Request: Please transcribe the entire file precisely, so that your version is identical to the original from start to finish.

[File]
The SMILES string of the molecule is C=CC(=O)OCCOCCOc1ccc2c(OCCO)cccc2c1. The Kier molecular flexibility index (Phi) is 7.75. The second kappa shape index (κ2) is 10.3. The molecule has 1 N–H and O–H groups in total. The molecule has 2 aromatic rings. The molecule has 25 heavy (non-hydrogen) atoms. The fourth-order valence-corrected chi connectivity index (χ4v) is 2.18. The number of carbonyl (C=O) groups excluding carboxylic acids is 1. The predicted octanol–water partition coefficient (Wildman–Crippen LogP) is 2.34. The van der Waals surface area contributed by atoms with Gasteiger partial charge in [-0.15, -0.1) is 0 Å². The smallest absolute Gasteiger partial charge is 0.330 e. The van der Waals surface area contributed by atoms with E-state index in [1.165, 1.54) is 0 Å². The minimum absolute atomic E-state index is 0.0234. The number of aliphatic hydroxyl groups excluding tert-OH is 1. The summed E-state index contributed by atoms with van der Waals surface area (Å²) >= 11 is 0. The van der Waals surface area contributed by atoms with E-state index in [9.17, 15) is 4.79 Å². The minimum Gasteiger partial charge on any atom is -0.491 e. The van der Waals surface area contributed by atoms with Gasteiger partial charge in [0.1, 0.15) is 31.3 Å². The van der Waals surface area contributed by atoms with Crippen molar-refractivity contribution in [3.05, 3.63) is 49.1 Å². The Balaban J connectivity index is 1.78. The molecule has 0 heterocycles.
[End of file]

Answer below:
The SMILES string of the molecule is C=CC(=O)OCCOCCOc1ccc2c(OCCO)cccc2c1. The Kier molecular flexibility index (Phi) is 7.75. The second kappa shape index (κ2) is 10.3. The molecule has 1 N–H and O–H groups in total. The molecule has 2 aromatic rings. The molecule has 25 heavy (non-hydrogen) atoms. The fourth-order valence-corrected chi connectivity index (χ4v) is 2.18. The number of carbonyl (C=O) groups excluding carboxylic acids is 1. The predicted octanol–water partition coefficient (Wildman–Crippen LogP) is 2.34. The van der Waals surface area contributed by atoms with Gasteiger partial charge in [-0.15, -0.1) is 0 Å². The smallest absolute Gasteiger partial charge is 0.330 e. The van der Waals surface area contributed by atoms with E-state index in [1.165, 1.54) is 0 Å². The minimum absolute atomic E-state index is 0.0234. The number of aliphatic hydroxyl groups excluding tert-OH is 1. The summed E-state index contributed by atoms with van der Waals surface area (Å²) >= 11 is 0. The van der Waals surface area contributed by atoms with E-state index in [9.17, 15) is 4.79 Å². The minimum Gasteiger partial charge on any atom is -0.491 e. The van der Waals surface area contributed by atoms with Gasteiger partial charge in [0.1, 0.15) is 31.3 Å². The van der Waals surface area contributed by atoms with Crippen molar-refractivity contribution in [3.05, 3.63) is 49.1 Å². The Balaban J connectivity index is 1.78. The molecule has 0 heterocycles.